One of the author's most beloved characters is back - and once again she will have to call upon her powers of deduction and her unflappable moral code to unravel a new philosophical mystery.
Alexander McCall Smith is one of the world's most prolific and most popular authors. His career has been a varied one: for many years he was a professor of Medical Law and worked in universities in the United Kingdom and abroad. Then, after the publication of his highly successful No 1 Ladies' Detective Agency series, which has sold over twenty million copies, he devoted his time to the writing of fiction and has seen his various series of books translated into over forty languages and become bestsellers through the world. The series include the Scotland Street novels, first published as a serial novel in The Scotsman, the Sunday Philosophy Club series starring Isabel Dalhousie, the von Igelfeld series, and the new Corduroy Mansions novels. Alexander is also the author of collections of short stories, academic works, and over thirty books for children. He has received numerous awards for his writing, including the British Book Awards Author of the Year Award in 2004 and a CBE for service to literature in 2007. He holds honorary doctorates from nine universities in Europe and North America. Alexander McCall Smith lives in Edinburgh. He is married to a doctor and has two daughters. Stephanie Moore is a London-based Scottish actor and voice over artist. She has over 15 years experience in narration, radio plays, commercials and video games. Her animation work includes Disney Pixar's Brave and current commercial clients include TSB, Eve and NSPCC. With two young boys and a passion for children's storytelling she reviews children's theatre, makes regular appearances at the Storystock Book festival and collaborates with theatres to support parents in the arts.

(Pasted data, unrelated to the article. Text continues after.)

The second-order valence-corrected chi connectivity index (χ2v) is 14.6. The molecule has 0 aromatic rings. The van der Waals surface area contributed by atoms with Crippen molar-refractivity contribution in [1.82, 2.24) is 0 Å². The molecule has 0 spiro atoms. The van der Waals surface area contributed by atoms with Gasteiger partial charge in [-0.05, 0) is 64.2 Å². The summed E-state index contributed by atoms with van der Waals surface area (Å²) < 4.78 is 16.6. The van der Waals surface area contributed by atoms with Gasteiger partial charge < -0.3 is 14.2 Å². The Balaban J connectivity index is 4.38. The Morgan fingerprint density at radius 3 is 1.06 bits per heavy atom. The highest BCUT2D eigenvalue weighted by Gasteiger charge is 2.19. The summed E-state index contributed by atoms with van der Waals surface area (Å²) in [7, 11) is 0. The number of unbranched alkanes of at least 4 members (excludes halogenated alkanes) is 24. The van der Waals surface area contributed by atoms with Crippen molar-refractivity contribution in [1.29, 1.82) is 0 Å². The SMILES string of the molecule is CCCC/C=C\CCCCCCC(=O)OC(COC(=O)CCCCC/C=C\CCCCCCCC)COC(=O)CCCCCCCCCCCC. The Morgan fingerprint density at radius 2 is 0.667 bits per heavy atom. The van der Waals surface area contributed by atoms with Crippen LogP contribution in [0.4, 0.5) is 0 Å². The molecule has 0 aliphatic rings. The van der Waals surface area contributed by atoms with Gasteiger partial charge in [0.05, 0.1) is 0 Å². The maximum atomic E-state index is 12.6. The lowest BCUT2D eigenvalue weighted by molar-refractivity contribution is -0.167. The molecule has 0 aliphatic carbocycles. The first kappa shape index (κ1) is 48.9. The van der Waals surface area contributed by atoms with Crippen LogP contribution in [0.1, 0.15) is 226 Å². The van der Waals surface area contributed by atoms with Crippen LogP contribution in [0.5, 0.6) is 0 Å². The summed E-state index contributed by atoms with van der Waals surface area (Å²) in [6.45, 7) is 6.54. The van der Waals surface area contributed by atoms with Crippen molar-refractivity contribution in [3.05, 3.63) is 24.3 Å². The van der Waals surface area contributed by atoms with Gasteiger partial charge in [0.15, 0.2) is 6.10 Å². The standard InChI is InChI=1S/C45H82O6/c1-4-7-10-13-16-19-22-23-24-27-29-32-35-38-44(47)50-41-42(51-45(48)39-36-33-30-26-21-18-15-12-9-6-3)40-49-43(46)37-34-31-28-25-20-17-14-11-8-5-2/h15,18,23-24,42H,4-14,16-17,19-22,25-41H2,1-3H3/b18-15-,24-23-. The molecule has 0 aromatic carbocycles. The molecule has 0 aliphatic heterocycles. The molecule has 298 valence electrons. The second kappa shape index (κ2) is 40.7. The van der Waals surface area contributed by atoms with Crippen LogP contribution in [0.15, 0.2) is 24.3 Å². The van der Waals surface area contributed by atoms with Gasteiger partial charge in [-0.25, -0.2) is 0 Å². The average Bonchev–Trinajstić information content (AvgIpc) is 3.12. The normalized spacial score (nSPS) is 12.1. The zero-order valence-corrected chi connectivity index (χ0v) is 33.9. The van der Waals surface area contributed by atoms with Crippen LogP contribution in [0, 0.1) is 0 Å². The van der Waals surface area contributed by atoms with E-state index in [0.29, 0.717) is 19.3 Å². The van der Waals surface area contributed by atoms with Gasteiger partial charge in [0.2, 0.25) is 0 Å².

'Isabel Dalhousie's charm is undeniable.' -- Sunday Times
'McCall Smith's greatest gift as a writer - and God knows this is just one of many - is that he can write likeable characters.' -- New Statesman